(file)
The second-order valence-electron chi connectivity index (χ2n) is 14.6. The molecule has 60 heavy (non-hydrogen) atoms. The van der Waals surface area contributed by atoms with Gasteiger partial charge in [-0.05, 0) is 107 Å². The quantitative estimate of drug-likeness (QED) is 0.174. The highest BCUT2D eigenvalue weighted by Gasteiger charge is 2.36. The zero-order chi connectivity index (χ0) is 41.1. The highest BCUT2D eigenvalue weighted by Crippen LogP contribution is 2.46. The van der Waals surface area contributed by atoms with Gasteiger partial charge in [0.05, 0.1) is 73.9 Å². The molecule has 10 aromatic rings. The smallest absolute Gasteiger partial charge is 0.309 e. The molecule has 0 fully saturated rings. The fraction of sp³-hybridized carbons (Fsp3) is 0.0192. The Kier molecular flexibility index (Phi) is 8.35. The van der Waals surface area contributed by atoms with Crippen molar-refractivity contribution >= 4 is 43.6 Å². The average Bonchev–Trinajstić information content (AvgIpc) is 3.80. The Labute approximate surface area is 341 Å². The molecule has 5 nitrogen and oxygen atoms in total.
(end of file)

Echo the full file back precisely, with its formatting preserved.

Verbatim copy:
The second-order valence-electron chi connectivity index (χ2n) is 14.6. The molecule has 60 heavy (non-hydrogen) atoms. The van der Waals surface area contributed by atoms with Gasteiger partial charge in [-0.05, 0) is 107 Å². The quantitative estimate of drug-likeness (QED) is 0.174. The highest BCUT2D eigenvalue weighted by Gasteiger charge is 2.36. The zero-order chi connectivity index (χ0) is 41.1. The highest BCUT2D eigenvalue weighted by Crippen LogP contribution is 2.46. The van der Waals surface area contributed by atoms with Gasteiger partial charge in [0.05, 0.1) is 73.9 Å². The molecule has 10 aromatic rings. The smallest absolute Gasteiger partial charge is 0.309 e. The molecule has 0 fully saturated rings. The fraction of sp³-hybridized carbons (Fsp3) is 0.0192. The Kier molecular flexibility index (Phi) is 8.35. The van der Waals surface area contributed by atoms with Crippen molar-refractivity contribution >= 4 is 43.6 Å². The average Bonchev–Trinajstić information content (AvgIpc) is 3.80. The Labute approximate surface area is 341 Å². The molecule has 5 nitrogen and oxygen atoms in total.